The chemical company blamed in 33 lawsuits for causing a brain cancer cluster in McCullom Lake wants the Pennsylvania Supreme Court to overturn a decision granting the first plaintiff a new trial.
In a 20-page request dated Jan. 21, attorneys for Rohm and Haas petitioned the state’s highest court to uphold a trial judge’s 2011 dismissal of the case. A Pennsylvania appeals court in October overturned the lower court’s decision to dismiss the case and grant judgment in favor of the Philadelphia-based chemical company, whose Ringwood plant is accused in 33 lawsuits of causing a cluster of brain and pituitary tumors in McCullom Lake and the neighboring Lakeland Park subdivision in McHenry.
The company’s attorneys are asking the seven justices to uphold the dismissal overturned by the Superior Court – what Pennsylvania calls its appellate court – to correct what it calls a “drastic departure” from procedure and law and “reverse the damage” it alleges the ruling could do.
“If allowed to stand, the Superior Court’s decision will severely restrict trial courts’ ability to manage complex trials and enter judgment when a case has ended and the plaintiff cannot prove liability,” the appeal from the Chicago law firm of Kirkland & Ellis stated.
A departure from law and procedure was the very grounds on which the Superior Court overturned the dismissal of plaintiff Joanne Branham’s case.
Branham lost her husband of 43 years, Franklin, to glioblastoma multiforme brain cancer in 2004. She sued in 2006, along with two of her former next-door neighbors, who were diagnosed with oligodendroglioma, an even rarer type of brain tumor that normally occurs in 1 in 300,000 people.
The 33 lawsuits allege that carcinogenic vinyl chloride and related compounds from the plant’s operations fouled residents’ air and groundwater. While Rohm and Haas acknowledged that a plume of chemicals has leaked into groundwater from decades of dumping by the previous owners into a now-closed, unlined 8-acre waste pit, they vehemently deny allegations that the chemicals reached residents or made them sick.
The case went to trial in September 2010, but Judge Allan Tereshko angrily ended it over the expert testimony of the plaintiff epidemiologist Richard Neugebauer.
After his testimony crumbled during a two-day cross-examination, Tereshko ended the trial and called Neugebauer’s report “an attempt to deceive the court” and “tantamount to fraud.” Tereshko in April 2011 disregarded plaintiff attorney Aaron Friewald’s motion for a mistrial, and granted Rohm and Haas’ motion to dismiss.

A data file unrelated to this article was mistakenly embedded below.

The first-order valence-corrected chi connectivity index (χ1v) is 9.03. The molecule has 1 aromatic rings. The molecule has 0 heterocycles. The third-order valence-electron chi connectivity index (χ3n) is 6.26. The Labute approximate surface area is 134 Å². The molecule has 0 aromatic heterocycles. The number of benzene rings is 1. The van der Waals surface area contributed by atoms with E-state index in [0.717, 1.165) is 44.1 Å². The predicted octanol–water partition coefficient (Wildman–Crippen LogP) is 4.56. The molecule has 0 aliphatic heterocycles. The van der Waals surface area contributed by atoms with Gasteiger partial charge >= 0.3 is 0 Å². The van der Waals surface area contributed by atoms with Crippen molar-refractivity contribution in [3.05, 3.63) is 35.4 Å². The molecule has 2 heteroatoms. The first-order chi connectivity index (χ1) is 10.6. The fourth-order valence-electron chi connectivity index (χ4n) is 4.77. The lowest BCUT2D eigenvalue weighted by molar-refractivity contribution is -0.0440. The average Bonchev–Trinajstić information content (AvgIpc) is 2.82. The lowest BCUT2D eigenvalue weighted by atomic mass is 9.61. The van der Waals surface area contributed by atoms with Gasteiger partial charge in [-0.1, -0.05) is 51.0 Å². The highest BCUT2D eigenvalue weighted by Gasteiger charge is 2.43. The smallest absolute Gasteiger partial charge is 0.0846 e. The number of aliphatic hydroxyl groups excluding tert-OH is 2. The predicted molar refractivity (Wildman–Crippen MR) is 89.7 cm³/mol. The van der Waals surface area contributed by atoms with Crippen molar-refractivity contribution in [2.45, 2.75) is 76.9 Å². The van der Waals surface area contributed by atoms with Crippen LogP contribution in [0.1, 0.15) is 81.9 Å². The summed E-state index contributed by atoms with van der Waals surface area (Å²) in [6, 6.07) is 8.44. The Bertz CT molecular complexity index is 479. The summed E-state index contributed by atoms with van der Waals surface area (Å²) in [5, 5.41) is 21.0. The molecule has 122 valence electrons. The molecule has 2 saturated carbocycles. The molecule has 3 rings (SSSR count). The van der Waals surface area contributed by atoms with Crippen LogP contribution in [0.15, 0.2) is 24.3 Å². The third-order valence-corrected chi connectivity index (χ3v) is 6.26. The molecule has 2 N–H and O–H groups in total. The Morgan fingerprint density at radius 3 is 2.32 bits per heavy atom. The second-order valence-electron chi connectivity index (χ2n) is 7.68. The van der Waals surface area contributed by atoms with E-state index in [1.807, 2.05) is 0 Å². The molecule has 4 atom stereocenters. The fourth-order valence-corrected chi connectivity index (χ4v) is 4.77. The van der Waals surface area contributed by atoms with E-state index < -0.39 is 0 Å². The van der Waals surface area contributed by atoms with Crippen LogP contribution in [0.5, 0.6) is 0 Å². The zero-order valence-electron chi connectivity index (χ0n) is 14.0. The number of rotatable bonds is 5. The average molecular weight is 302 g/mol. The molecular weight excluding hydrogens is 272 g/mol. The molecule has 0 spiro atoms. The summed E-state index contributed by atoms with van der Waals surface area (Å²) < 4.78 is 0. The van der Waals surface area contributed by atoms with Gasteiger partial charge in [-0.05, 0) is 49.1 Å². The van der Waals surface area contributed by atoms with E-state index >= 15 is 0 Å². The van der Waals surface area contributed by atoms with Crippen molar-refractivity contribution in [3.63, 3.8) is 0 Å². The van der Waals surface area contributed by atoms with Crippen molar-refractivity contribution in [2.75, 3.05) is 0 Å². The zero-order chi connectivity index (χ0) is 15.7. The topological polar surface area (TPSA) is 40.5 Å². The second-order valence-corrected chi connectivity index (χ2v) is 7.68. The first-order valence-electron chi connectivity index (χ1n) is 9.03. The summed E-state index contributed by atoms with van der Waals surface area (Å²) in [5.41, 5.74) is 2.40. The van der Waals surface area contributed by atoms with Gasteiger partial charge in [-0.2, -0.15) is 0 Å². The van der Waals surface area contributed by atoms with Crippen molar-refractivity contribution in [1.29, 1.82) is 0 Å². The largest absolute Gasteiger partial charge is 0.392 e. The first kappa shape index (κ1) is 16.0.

But the Superior Court overturned Tereshko and granted Branham a new trial after the two-judge panel concluded that Tereshko clearly erred when he granted Rohm and Haas nonsuit before the plaintiff had rested her case. Nonsuit is typically granted when a judge rules after a plaintiff rests that the evidence presented does not support the claim.
Should Branham, now living in Arizona, get a new trial, it will be before a new judge. Tereshko has since transferred to family court over an unrelated ethical gaffe.
Twelve of the 33 individual lawsuits are on behalf of deceased people.
The individual lawsuits originally included neighboring Ringwood plant Modine Manufacturing, which records show contributed the industrial solvent trichloroethylene to the contamination plume. Racine, Wis.-base Modine denied any culpability, but settled out of court with plaintiffs in 2008 for undisclosed sums and settled out of a federal class-action lawsuit by funding medical monitoring for McCullom Lake residents.
Tests of McCullom Lake’s wells and air in 2010 and 2011 – paid for by Rohm and Haas – did not find the contaminants in well water, and found air contaminants well below federally-accepted levels.
Rohm and Haas, now a subsidiary of Dow Chemical Co., fought the class-action lawsuit. A federal judge did not certify it, ending the case.
About this series
“Coincidence or Cluster?” is the Northwest Herald’s ongoing coverage of the McCullom Lake brain cancer lawsuits.